LAS VEGAS — It started when two documentary filmmakers, Ciara Byrne and Kim MacQuarrie, launched Green Our Planet, a crowdfunding platform based in Las Vegas but aimed at supporting projects anywhere in the world — from replanting some of Peru’s native Quena forest in the Andes to installing solar panels on a homeless shelter in Carson City.

It gave rise to the largest school garden program in the country.

“It’s what we call, affectionately, the accidental garden program,” Byrne said.

The seed was Henderson’s Wallin Elementary School in 2013, the same year Green Our Planet helped create the valley’s first student-run farmers market through a partnership with John S. Park Elementary. Gardens have since been planted at more than 100 local elementary, middle and high schools, and in early May, several dozen schools came together downtown to put on a student-run farmers market.

Set up at Zappos headquarters, students from 33 Clark County schools shared their spring harvest. “They might not eat the carrots from their mom, but they’ll eat them if they grow them,” Byrne said. “Those habits continue into adulthood, so you’re affecting someone’s health their entire life.”

Last year, the nonprofit helped organize 125 markets through the Farmpreneur Program, a learning initiative that teaches fifth-graders the ins and outs of running a business. Some of the schools have expanded their market offerings from raw goods to candles and soaps made from herbs the students have grown.

The gardens drive more than just extracurricular clubs — they’re woven into many schools’ curriculums, meeting both Nevada standards and Next Generation Science Standards laid out by the National Research Council.

“The act of putting the garden in is transforming their environment,” MacQuarrie said. “There’s this natural outgrowth, and farmers markets are a part of that.”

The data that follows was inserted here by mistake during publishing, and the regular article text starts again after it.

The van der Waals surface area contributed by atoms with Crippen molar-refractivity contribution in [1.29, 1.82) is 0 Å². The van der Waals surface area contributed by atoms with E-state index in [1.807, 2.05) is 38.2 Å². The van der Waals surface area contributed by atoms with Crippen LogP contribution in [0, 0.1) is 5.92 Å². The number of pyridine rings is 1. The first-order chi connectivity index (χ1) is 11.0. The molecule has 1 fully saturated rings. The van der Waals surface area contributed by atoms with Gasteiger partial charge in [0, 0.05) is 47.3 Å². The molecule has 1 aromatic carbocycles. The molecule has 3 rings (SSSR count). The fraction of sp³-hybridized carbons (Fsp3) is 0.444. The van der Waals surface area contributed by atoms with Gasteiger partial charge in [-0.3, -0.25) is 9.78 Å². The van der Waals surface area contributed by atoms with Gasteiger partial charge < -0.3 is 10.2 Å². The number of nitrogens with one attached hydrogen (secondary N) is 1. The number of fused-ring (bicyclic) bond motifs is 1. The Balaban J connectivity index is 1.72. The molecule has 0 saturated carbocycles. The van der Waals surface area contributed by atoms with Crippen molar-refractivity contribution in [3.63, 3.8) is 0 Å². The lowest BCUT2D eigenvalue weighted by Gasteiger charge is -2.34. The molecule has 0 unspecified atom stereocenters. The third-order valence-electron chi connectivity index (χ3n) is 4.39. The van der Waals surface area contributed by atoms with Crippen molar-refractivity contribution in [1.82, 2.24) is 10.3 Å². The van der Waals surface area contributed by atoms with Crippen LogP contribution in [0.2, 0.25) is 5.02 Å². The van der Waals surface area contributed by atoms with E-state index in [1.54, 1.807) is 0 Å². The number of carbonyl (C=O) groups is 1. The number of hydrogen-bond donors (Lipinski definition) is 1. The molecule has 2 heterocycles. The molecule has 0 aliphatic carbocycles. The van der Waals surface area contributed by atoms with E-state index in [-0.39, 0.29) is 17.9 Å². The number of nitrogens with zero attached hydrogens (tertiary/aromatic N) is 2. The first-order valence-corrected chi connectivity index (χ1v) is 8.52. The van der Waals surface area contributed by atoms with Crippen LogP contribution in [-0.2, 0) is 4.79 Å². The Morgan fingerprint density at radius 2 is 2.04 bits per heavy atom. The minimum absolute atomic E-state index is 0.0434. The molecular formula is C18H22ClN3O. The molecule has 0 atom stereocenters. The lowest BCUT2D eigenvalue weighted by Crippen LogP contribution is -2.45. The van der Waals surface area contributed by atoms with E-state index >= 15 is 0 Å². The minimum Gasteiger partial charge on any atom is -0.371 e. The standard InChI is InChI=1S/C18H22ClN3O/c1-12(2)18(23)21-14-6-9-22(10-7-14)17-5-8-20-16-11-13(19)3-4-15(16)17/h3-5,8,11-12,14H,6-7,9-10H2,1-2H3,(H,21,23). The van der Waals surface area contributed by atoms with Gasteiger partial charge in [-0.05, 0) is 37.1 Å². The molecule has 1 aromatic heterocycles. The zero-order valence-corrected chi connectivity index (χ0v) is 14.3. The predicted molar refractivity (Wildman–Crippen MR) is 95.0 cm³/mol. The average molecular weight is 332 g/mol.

Each grade level has a specific job that is integral to the success of the garden and harvest. Different classes are responsible for ensuring the quality of the soil, monitoring the impact of insects, understanding the nutrition provided by the crops, showcasing how delicious healthy options can be, and more.

“It’s lessons that teachers teach, but it knits the school together, culturally, because everybody has a job,” Byrne said.

Local demand for the gardens and their educational opportunities is so high that 53 schools have inquired about creating their own, with Green Our Planet building an average of one garden per week.

Over the past two years, the mission has expanded to include a thriving chef-to-school program, with more than 60 professional chefs giving demonstrations on cooking nutritious meals featuring the produce grown in school gardens.

Green Our Planet also is collaborating with other nonprofits and corporate sponsors to weave advanced techniques into the curriculum, including hydroponics and pollinator gardens. Los Vaqueros, which creates portable hydroponic units, partnered with Green Our Planet in 2016 to launch the first citywide hydroponics-supplied salad bar in the school district. Students are trained to maintain the systems — provided free to any school within the network — and turn their produce into power fuel for their peers.

The nonprofit also partnered with Southern Nevada Milkweed Project to launch a monarch butterfly/pollinator program last year. Due to monarch populations declining over the past 20 years across the U.S., scientists have discovered that by planting their native food, local milkweed, the insect’s numbers increase. Green Our Planet offers schools pollinator gardens that are planted with native milkweed and other natural attractors of beneficial insects.

Each of the programs reinforces the concepts taught in the classroom by allowing students to practice what they’re learning in real life.

“You could learn auto mechanics reading a book, but if you never have the garage and you never go out and tinker, it’ll go in one ear and out the other,” MacQuarrie said. “It’s applying all those standards and physically doing them — kids retain a lot more information.”

While schools use Green Our Planet as a fundraising platform with a streamlined process, the financial model includes partnering with a corporate sponsor such as Zappos or Switch to offset the cost of supplies and gardening pros needed to turn each school’s vision into a blooming reality.

Nevada has consistently ranked last or near the bottom in terms of public education metrics, but the impacts of school gardens may play a part in changing that.

MacQuarrie said countless studies show that in places where school gardens are used in teaching STEM (science, technology, engineering and math), educational opportunities improved.

“It’s transforming kids through experiences instead of just sitting in a classroom,” Byrne said. “They’re just not given the opportunities, but when they are, they rise to the occasion.”

Information from: Las Vegas Sun,

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